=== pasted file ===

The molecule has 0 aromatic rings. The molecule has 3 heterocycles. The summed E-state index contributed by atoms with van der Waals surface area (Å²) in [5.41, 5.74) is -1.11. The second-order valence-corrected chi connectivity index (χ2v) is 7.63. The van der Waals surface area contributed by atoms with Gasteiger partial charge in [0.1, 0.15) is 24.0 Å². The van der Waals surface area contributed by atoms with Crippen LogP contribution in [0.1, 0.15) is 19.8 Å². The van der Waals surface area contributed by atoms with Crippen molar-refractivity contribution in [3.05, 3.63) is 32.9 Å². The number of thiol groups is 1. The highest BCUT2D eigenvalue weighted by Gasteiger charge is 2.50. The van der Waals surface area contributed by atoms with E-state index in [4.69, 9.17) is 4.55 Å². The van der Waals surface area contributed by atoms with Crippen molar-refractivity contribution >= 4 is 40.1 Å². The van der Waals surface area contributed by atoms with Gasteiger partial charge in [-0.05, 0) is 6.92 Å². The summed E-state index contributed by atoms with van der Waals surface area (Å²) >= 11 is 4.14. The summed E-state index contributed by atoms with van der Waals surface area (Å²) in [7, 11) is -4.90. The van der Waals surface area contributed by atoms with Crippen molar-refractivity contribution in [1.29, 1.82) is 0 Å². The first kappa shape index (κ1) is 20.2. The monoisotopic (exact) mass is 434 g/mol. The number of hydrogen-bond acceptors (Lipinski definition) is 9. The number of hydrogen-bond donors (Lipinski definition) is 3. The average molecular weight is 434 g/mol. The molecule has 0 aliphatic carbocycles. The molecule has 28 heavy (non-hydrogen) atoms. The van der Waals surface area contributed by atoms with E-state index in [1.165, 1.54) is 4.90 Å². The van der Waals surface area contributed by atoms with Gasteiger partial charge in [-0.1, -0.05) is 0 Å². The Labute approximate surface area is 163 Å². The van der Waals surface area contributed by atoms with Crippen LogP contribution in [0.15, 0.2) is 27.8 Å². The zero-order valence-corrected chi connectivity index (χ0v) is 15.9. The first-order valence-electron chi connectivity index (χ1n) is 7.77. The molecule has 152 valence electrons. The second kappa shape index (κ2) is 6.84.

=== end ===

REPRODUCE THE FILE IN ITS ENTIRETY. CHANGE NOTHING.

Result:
The molecule has 0 aromatic rings. The molecule has 3 heterocycles. The summed E-state index contributed by atoms with van der Waals surface area (Å²) in [5.41, 5.74) is -1.11. The second-order valence-corrected chi connectivity index (χ2v) is 7.63. The van der Waals surface area contributed by atoms with Gasteiger partial charge in [0.1, 0.15) is 24.0 Å². The van der Waals surface area contributed by atoms with Crippen LogP contribution in [0.1, 0.15) is 19.8 Å². The van der Waals surface area contributed by atoms with Crippen molar-refractivity contribution in [3.05, 3.63) is 32.9 Å². The number of thiol groups is 1. The highest BCUT2D eigenvalue weighted by Gasteiger charge is 2.50. The van der Waals surface area contributed by atoms with E-state index in [4.69, 9.17) is 4.55 Å². The van der Waals surface area contributed by atoms with Crippen molar-refractivity contribution >= 4 is 40.1 Å². The van der Waals surface area contributed by atoms with Gasteiger partial charge in [-0.05, 0) is 6.92 Å². The summed E-state index contributed by atoms with van der Waals surface area (Å²) >= 11 is 4.14. The summed E-state index contributed by atoms with van der Waals surface area (Å²) in [7, 11) is -4.90. The van der Waals surface area contributed by atoms with Crippen molar-refractivity contribution in [1.29, 1.82) is 0 Å². The first kappa shape index (κ1) is 20.2. The monoisotopic (exact) mass is 434 g/mol. The number of hydrogen-bond acceptors (Lipinski definition) is 9. The number of hydrogen-bond donors (Lipinski definition) is 3. The average molecular weight is 434 g/mol. The molecule has 0 aliphatic carbocycles. The molecule has 28 heavy (non-hydrogen) atoms. The van der Waals surface area contributed by atoms with E-state index in [1.165, 1.54) is 4.90 Å². The van der Waals surface area contributed by atoms with Gasteiger partial charge in [-0.1, -0.05) is 0 Å². The Labute approximate surface area is 163 Å². The van der Waals surface area contributed by atoms with Crippen LogP contribution in [0.15, 0.2) is 27.8 Å². The zero-order valence-corrected chi connectivity index (χ0v) is 15.9. The first-order valence-electron chi connectivity index (χ1n) is 7.77. The molecule has 152 valence electrons. The second kappa shape index (κ2) is 6.84.